An outspoken advocate of free-market economics and fan of the novelist Ayn Rand, he created the model because he expected the invisible hand of the market to drive better results. If the company’s leaders were told to act selfishly, he argued, they would run their divisions in a rational manner, boosting overall performance.
Instead, the divisions turned against each other—and Sears and Kmart, the overarching brands, suffered. Interviews with more than 40 former executives, many of whom sat at the highest levels of the company, paint a picture of a business that’s ravaged by infighting as its divisions battle over fewer resources. (Many declined to go on the record for a variety of reasons, including fear of angering Lampert.)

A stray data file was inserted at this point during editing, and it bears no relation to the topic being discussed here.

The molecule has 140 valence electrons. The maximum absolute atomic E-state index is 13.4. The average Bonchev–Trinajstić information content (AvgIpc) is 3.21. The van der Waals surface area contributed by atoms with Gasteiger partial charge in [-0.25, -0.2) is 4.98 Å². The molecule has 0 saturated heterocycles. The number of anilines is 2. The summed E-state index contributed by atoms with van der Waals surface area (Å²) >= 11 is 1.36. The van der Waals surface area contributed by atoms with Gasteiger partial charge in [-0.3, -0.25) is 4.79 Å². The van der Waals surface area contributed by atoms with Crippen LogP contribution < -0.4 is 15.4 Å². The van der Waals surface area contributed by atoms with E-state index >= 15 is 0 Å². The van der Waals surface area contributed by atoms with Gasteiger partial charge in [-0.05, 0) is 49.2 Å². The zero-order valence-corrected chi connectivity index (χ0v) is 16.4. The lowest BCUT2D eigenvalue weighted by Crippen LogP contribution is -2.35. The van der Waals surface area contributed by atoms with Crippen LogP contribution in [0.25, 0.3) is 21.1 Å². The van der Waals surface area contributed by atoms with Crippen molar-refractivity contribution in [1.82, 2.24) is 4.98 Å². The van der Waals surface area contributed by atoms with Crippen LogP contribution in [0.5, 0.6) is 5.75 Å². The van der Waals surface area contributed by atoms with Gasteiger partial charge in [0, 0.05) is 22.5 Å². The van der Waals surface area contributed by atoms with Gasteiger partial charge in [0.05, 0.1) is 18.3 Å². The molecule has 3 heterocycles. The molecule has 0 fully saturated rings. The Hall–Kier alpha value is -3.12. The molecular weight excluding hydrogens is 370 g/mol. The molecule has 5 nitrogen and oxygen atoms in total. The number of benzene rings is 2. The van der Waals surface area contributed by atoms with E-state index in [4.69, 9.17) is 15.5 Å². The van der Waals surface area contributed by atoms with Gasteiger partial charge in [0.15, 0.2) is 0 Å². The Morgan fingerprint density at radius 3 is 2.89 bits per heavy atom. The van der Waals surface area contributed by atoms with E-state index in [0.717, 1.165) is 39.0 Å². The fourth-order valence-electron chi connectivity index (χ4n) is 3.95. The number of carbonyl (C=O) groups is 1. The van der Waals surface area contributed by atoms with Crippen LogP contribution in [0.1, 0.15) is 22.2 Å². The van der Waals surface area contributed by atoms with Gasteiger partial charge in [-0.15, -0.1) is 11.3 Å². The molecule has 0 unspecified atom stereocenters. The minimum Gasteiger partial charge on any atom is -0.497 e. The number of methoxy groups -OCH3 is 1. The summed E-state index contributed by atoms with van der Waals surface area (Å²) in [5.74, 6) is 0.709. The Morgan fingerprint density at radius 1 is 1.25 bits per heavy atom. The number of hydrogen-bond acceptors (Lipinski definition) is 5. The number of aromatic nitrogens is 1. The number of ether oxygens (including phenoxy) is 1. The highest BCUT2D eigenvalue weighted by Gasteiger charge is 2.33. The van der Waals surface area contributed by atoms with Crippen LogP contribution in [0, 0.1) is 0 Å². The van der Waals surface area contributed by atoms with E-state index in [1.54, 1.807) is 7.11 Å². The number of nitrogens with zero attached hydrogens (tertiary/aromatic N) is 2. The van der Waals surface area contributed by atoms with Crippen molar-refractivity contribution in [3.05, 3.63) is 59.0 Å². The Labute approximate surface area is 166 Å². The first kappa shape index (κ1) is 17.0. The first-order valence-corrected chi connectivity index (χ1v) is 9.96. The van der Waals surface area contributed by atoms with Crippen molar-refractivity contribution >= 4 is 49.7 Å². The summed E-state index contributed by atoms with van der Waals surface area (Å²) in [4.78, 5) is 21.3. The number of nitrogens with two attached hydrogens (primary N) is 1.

David Atkins at Digby's Hullabaloo remarks:
Need I mention that Lampert is a big fan of Ayn Rand and Atlas Shrugged? Read the whole article. It's amazing.
I think a lot of progressives don't understand that we're not just dealing with a bunch of big money boys who want to destroy government and social safety nets to benefit business interests. We're dealing with a full-fledged cult that is just as willing to destroy business as it is to destroy government.
It would actually be more comforting to believe that economic self-interest is driving all this foolishness. Self-interest can be negotiated with, intimidated or shamed. Destructive religious cults are much, much scarier. There is no pleading, bargaining or reasoning with them.